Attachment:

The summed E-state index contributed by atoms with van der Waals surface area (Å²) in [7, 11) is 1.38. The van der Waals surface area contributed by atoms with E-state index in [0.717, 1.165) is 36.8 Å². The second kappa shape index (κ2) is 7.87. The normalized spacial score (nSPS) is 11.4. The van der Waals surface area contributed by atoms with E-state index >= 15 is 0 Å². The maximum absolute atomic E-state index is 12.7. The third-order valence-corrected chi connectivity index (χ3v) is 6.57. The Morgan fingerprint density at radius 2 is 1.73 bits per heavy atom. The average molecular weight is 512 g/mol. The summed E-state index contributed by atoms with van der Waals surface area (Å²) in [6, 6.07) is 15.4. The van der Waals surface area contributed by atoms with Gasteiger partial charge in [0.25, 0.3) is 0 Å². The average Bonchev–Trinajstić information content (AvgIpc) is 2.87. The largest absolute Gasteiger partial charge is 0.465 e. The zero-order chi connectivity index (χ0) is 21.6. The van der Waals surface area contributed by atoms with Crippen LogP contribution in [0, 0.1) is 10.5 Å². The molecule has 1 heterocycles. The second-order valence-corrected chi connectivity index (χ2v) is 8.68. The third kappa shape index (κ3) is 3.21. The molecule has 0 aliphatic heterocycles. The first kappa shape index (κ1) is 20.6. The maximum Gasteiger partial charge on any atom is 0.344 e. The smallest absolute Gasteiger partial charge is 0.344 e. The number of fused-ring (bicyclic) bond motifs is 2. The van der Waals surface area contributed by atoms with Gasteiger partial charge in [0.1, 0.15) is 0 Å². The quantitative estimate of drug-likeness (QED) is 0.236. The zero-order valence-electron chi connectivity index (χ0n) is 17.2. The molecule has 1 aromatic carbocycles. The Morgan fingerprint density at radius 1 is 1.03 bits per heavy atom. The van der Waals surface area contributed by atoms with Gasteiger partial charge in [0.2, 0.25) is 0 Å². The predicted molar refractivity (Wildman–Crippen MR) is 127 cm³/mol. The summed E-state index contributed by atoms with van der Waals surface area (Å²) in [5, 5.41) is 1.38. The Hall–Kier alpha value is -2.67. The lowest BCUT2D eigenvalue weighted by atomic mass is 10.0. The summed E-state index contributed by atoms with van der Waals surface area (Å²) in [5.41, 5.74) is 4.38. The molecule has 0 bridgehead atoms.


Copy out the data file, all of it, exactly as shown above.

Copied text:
The summed E-state index contributed by atoms with van der Waals surface area (Å²) in [7, 11) is 1.38. The van der Waals surface area contributed by atoms with E-state index in [0.717, 1.165) is 36.8 Å². The second kappa shape index (κ2) is 7.87. The normalized spacial score (nSPS) is 11.4. The van der Waals surface area contributed by atoms with E-state index >= 15 is 0 Å². The maximum absolute atomic E-state index is 12.7. The third-order valence-corrected chi connectivity index (χ3v) is 6.57. The Morgan fingerprint density at radius 2 is 1.73 bits per heavy atom. The average molecular weight is 512 g/mol. The summed E-state index contributed by atoms with van der Waals surface area (Å²) in [6, 6.07) is 15.4. The van der Waals surface area contributed by atoms with Gasteiger partial charge in [0.25, 0.3) is 0 Å². The average Bonchev–Trinajstić information content (AvgIpc) is 2.87. The largest absolute Gasteiger partial charge is 0.465 e. The zero-order chi connectivity index (χ0) is 21.6. The van der Waals surface area contributed by atoms with Crippen LogP contribution in [0, 0.1) is 10.5 Å². The molecule has 1 heterocycles. The second-order valence-corrected chi connectivity index (χ2v) is 8.68. The third kappa shape index (κ3) is 3.21. The molecule has 0 aliphatic heterocycles. The first kappa shape index (κ1) is 20.6. The maximum Gasteiger partial charge on any atom is 0.344 e. The smallest absolute Gasteiger partial charge is 0.344 e. The number of fused-ring (bicyclic) bond motifs is 2. The van der Waals surface area contributed by atoms with Gasteiger partial charge in [0.1, 0.15) is 0 Å². The quantitative estimate of drug-likeness (QED) is 0.236. The zero-order valence-electron chi connectivity index (χ0n) is 17.2. The molecule has 1 aromatic carbocycles. The Morgan fingerprint density at radius 1 is 1.03 bits per heavy atom. The van der Waals surface area contributed by atoms with Gasteiger partial charge in [0.2, 0.25) is 0 Å². The predicted molar refractivity (Wildman–Crippen MR) is 127 cm³/mol. The summed E-state index contributed by atoms with van der Waals surface area (Å²) in [5, 5.41) is 1.38. The Hall–Kier alpha value is -2.67. The lowest BCUT2D eigenvalue weighted by atomic mass is 10.0. The summed E-state index contributed by atoms with van der Waals surface area (Å²) in [5.41, 5.74) is 4.38. The molecule has 0 bridgehead atoms.